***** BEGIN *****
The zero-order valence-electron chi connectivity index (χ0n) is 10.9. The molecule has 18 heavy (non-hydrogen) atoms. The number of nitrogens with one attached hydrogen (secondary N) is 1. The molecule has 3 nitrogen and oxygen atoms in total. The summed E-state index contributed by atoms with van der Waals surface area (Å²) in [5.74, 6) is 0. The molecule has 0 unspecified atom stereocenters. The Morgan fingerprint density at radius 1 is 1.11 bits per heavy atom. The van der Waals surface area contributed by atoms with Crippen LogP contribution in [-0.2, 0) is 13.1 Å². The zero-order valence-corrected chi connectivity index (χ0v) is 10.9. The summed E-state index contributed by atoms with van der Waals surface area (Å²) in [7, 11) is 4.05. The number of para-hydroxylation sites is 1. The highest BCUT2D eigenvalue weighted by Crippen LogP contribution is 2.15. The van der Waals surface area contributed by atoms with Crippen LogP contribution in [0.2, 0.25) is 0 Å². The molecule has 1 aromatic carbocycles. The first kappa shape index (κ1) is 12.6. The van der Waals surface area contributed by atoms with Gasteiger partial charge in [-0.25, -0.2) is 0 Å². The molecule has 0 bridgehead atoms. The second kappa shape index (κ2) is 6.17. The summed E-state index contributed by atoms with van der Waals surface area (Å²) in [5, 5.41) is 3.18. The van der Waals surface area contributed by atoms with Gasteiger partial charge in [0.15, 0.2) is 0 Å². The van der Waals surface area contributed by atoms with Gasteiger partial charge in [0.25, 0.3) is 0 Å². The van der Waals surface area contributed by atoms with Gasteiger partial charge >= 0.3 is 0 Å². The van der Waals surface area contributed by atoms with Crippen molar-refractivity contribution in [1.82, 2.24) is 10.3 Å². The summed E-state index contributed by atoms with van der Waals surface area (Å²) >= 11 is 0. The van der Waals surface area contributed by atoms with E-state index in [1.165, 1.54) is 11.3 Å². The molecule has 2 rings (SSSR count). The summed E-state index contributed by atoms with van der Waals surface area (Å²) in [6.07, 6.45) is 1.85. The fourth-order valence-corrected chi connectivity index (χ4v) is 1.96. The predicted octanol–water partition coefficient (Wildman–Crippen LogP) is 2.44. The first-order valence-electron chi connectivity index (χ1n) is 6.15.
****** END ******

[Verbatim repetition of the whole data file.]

The zero-order valence-electron chi connectivity index (χ0n) is 10.9. The molecule has 18 heavy (non-hydrogen) atoms. The number of nitrogens with one attached hydrogen (secondary N) is 1. The molecule has 3 nitrogen and oxygen atoms in total. The summed E-state index contributed by atoms with van der Waals surface area (Å²) in [5.74, 6) is 0. The molecule has 0 unspecified atom stereocenters. The Morgan fingerprint density at radius 1 is 1.11 bits per heavy atom. The van der Waals surface area contributed by atoms with Crippen LogP contribution in [-0.2, 0) is 13.1 Å². The zero-order valence-corrected chi connectivity index (χ0v) is 10.9. The summed E-state index contributed by atoms with van der Waals surface area (Å²) in [7, 11) is 4.05. The number of para-hydroxylation sites is 1. The highest BCUT2D eigenvalue weighted by Crippen LogP contribution is 2.15. The van der Waals surface area contributed by atoms with Crippen LogP contribution in [0.2, 0.25) is 0 Å². The molecule has 1 aromatic carbocycles. The first kappa shape index (κ1) is 12.6. The van der Waals surface area contributed by atoms with Gasteiger partial charge in [-0.25, -0.2) is 0 Å². The molecule has 0 bridgehead atoms. The second kappa shape index (κ2) is 6.17. The summed E-state index contributed by atoms with van der Waals surface area (Å²) in [5, 5.41) is 3.18. The van der Waals surface area contributed by atoms with Gasteiger partial charge in [0.15, 0.2) is 0 Å². The van der Waals surface area contributed by atoms with Gasteiger partial charge in [0.25, 0.3) is 0 Å². The van der Waals surface area contributed by atoms with Gasteiger partial charge >= 0.3 is 0 Å². The van der Waals surface area contributed by atoms with Crippen molar-refractivity contribution in [1.82, 2.24) is 10.3 Å². The summed E-state index contributed by atoms with van der Waals surface area (Å²) >= 11 is 0. The van der Waals surface area contributed by atoms with E-state index in [1.165, 1.54) is 11.3 Å². The molecule has 2 rings (SSSR count). The summed E-state index contributed by atoms with van der Waals surface area (Å²) in [6.07, 6.45) is 1.85. The fourth-order valence-corrected chi connectivity index (χ4v) is 1.96. The predicted octanol–water partition coefficient (Wildman–Crippen LogP) is 2.44. The first-order valence-electron chi connectivity index (χ1n) is 6.15.